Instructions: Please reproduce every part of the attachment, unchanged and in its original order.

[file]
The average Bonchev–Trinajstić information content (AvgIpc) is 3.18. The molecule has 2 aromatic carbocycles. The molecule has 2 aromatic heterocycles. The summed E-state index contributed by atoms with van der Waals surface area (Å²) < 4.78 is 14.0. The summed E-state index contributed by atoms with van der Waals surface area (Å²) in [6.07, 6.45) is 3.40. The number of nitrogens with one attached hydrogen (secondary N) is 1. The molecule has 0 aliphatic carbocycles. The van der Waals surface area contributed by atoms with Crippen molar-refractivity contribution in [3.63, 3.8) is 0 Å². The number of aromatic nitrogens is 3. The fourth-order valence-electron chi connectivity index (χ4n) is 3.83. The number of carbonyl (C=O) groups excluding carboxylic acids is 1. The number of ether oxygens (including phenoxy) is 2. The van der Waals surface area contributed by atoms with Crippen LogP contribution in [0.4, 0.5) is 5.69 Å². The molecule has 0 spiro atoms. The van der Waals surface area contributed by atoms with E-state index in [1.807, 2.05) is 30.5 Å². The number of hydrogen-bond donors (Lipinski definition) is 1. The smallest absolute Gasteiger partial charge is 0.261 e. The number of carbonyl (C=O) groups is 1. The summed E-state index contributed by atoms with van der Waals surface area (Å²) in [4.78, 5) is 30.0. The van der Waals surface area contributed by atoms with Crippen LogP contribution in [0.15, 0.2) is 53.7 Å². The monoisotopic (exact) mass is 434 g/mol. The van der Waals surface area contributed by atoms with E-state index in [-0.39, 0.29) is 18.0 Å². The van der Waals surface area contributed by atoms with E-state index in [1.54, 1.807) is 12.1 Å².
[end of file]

The average Bonchev–Trinajstić information content (AvgIpc) is 3.18. The molecule has 2 aromatic carbocycles. The molecule has 2 aromatic heterocycles. The summed E-state index contributed by atoms with van der Waals surface area (Å²) < 4.78 is 14.0. The summed E-state index contributed by atoms with van der Waals surface area (Å²) in [6.07, 6.45) is 3.40. The number of nitrogens with one attached hydrogen (secondary N) is 1. The molecule has 0 aliphatic carbocycles. The van der Waals surface area contributed by atoms with Crippen molar-refractivity contribution in [3.63, 3.8) is 0 Å². The number of aromatic nitrogens is 3. The fourth-order valence-electron chi connectivity index (χ4n) is 3.83. The number of carbonyl (C=O) groups excluding carboxylic acids is 1. The number of ether oxygens (including phenoxy) is 2. The van der Waals surface area contributed by atoms with Crippen LogP contribution in [0.4, 0.5) is 5.69 Å². The molecule has 0 spiro atoms. The van der Waals surface area contributed by atoms with E-state index in [1.807, 2.05) is 30.5 Å². The number of hydrogen-bond donors (Lipinski definition) is 1. The smallest absolute Gasteiger partial charge is 0.261 e. The number of carbonyl (C=O) groups is 1. The summed E-state index contributed by atoms with van der Waals surface area (Å²) in [4.78, 5) is 30.0. The van der Waals surface area contributed by atoms with Crippen LogP contribution in [0.15, 0.2) is 53.7 Å². The monoisotopic (exact) mass is 434 g/mol. The van der Waals surface area contributed by atoms with E-state index in [-0.39, 0.29) is 18.0 Å². The van der Waals surface area contributed by atoms with E-state index in [1.54, 1.807) is 12.1 Å².